High-performance electric vehicles (EV) generally grab the headlines, since the idea of an EV going fast is still enough of a surprise that the people tend to sit up and take notice when one comes along.
Even so, while souped-up EVs stir up plenty of online chatter this doesn’t often translate to sales. Largely because making a high-performance EV remains an expensive business. Hence automaker Z Electric Vehicle’s (ZEV) latest model of scooter, the ZEV 5000.
The launch of the 5000 seems on the surface a step down for the automaker, which is better known for its high-performance rides. Most of their models enjoy a top speeds of 75 to 80 mph, and contain lithium batteries that give the scooter a range of 100 miles.
The 5000 can’t get up much beyond 60 mph and its non-exotic, lead-based battery gives the scooter a range of 50 miles, down to half that in heavy traffic.
ZEV said the new model is a response to economic hard times and the fact that disposable income is not what it was — though the scooter comes in at a not exactly giveaway price of $4,545, this is still considerably less than earlier ZEV models.
The company said the 5000 is also tailored to the habits of many urban bike riders. In a statement ZEV said: “For the vast majority of the population, their needs and use patterns could best be served by a new approach, rather than a new technology. The vast majority of the public needs a vehicle to commute to work less than 20 miles.”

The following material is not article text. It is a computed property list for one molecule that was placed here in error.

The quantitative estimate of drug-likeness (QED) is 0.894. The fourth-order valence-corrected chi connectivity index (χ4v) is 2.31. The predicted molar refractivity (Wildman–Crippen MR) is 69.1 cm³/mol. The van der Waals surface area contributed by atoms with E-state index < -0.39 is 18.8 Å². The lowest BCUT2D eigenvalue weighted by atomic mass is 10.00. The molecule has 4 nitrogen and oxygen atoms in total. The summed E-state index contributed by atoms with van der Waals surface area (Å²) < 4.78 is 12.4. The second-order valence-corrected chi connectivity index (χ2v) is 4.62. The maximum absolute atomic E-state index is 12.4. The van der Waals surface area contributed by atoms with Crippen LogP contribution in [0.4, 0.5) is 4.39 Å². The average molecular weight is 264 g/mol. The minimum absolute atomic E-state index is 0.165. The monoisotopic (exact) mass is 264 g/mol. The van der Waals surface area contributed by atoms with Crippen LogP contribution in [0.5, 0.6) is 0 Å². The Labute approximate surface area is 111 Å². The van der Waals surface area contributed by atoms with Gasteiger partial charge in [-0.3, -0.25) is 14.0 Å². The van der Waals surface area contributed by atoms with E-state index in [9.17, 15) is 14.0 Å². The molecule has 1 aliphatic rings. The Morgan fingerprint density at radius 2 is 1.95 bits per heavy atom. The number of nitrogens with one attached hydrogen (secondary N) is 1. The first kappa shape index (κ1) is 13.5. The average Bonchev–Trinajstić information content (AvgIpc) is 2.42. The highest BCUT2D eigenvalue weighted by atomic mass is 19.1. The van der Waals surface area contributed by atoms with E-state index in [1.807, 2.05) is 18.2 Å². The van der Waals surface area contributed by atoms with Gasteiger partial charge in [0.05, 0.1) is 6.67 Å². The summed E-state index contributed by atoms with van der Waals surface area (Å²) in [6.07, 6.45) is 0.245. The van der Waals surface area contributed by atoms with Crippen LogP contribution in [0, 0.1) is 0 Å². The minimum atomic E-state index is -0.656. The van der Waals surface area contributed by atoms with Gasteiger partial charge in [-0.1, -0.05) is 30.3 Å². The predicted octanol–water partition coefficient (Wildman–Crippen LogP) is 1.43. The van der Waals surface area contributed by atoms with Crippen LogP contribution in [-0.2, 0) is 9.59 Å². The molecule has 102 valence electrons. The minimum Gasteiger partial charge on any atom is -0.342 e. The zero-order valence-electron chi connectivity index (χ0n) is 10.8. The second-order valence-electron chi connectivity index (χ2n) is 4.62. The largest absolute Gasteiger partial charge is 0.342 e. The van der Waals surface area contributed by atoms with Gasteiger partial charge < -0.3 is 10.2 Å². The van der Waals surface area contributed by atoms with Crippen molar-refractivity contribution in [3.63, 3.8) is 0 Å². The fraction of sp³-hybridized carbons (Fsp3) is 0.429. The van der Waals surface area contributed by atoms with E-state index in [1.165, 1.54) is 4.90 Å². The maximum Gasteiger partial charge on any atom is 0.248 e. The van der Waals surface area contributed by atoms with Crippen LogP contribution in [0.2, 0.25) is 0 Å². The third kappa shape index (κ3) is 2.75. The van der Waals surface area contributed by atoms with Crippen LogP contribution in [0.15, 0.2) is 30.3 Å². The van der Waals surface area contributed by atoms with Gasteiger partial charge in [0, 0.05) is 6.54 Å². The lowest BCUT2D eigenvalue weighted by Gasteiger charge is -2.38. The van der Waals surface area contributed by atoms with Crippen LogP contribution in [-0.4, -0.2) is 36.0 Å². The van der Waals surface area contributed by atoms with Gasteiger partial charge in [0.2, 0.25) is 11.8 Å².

“With the world economy not exactly booming, the intent was to try to create the maximum value product for the market and to drive down the sale price,” the automaker added.
Lead-based batteries have not always had the best reputation. This is in part because of reduced performance and a historical problem of plate sulfating based on the use of sulphuric acid.
ZEV said the plate sulfating issue had been resolved in their new batteries by replacing normal acid with an electrolyte of a liquid low sodium silicate compound. They said the new non-acid battery tended to have a quicker recharge time, bringing it on a par with lithium batteries. According to the company, they have also been able to increase battery capacity, pushing it up by 11.2 per cent in kilowatt-hour (kWh) capacity in the lead battery in just the last year.
Of course the biggest advantage of using lead-based batteries is cost. The 5000’s 72 volt nominal (84 volt peak) system has a capacity of 3.36 kWh and comes in at $600. The equivalent lithium system would cost about $1,750.
The scooter shares its hub motor design with other vehicles in the company line up. The motor can take continuous power to 8,000 watts and launch power to 16,000 watts, contributing heavily toward the range and efficiency of the 5000, which is also aided by the 3-speed “electronic transmission” controller used by ZEV.